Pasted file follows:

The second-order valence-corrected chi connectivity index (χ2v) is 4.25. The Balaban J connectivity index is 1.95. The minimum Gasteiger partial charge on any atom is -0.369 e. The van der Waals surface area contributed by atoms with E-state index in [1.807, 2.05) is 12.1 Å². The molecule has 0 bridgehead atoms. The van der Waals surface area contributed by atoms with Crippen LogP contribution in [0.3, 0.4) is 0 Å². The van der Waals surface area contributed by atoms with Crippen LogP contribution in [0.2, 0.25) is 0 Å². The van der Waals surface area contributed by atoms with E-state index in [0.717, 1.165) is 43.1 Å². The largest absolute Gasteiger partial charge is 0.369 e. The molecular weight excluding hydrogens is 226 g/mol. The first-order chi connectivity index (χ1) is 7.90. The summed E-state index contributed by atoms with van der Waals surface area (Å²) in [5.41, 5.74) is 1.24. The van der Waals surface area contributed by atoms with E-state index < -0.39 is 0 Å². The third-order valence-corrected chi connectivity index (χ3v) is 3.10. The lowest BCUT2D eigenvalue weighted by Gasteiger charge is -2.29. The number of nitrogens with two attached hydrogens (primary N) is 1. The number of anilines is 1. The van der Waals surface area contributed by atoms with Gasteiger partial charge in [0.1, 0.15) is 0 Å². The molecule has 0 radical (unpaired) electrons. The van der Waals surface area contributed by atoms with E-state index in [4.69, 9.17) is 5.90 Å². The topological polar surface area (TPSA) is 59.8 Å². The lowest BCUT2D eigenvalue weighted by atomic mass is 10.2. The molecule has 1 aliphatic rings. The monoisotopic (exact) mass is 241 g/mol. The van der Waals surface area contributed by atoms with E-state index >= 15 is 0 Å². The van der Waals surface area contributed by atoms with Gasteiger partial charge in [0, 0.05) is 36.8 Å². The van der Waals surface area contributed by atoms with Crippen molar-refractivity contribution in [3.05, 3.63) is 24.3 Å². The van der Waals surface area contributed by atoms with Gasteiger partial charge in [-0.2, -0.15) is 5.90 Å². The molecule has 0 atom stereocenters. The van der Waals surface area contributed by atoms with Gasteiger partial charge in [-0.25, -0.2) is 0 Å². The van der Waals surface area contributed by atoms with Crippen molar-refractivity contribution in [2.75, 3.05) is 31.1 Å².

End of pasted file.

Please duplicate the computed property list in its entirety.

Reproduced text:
The second-order valence-corrected chi connectivity index (χ2v) is 4.25. The Balaban J connectivity index is 1.95. The minimum Gasteiger partial charge on any atom is -0.369 e. The van der Waals surface area contributed by atoms with E-state index in [1.807, 2.05) is 12.1 Å². The molecule has 0 bridgehead atoms. The van der Waals surface area contributed by atoms with Crippen LogP contribution in [0.3, 0.4) is 0 Å². The van der Waals surface area contributed by atoms with Crippen LogP contribution in [0.2, 0.25) is 0 Å². The van der Waals surface area contributed by atoms with E-state index in [0.717, 1.165) is 43.1 Å². The largest absolute Gasteiger partial charge is 0.369 e. The molecular weight excluding hydrogens is 226 g/mol. The first-order chi connectivity index (χ1) is 7.90. The summed E-state index contributed by atoms with van der Waals surface area (Å²) in [5.41, 5.74) is 1.24. The van der Waals surface area contributed by atoms with E-state index < -0.39 is 0 Å². The third-order valence-corrected chi connectivity index (χ3v) is 3.10. The lowest BCUT2D eigenvalue weighted by Gasteiger charge is -2.29. The number of nitrogens with two attached hydrogens (primary N) is 1. The number of anilines is 1. The van der Waals surface area contributed by atoms with Gasteiger partial charge in [0.1, 0.15) is 0 Å². The molecule has 0 radical (unpaired) electrons. The van der Waals surface area contributed by atoms with E-state index in [4.69, 9.17) is 5.90 Å². The topological polar surface area (TPSA) is 59.8 Å². The lowest BCUT2D eigenvalue weighted by atomic mass is 10.2. The molecule has 1 aliphatic rings. The monoisotopic (exact) mass is 241 g/mol. The van der Waals surface area contributed by atoms with E-state index >= 15 is 0 Å². The van der Waals surface area contributed by atoms with Gasteiger partial charge in [0, 0.05) is 36.8 Å². The van der Waals surface area contributed by atoms with Crippen molar-refractivity contribution in [3.05, 3.63) is 24.3 Å². The van der Waals surface area contributed by atoms with Gasteiger partial charge in [-0.2, -0.15) is 5.90 Å². The molecule has 0 atom stereocenters. The van der Waals surface area contributed by atoms with Gasteiger partial charge in [-0.25, -0.2) is 0 Å². The van der Waals surface area contributed by atoms with Crippen molar-refractivity contribution in [2.75, 3.05) is 31.1 Å².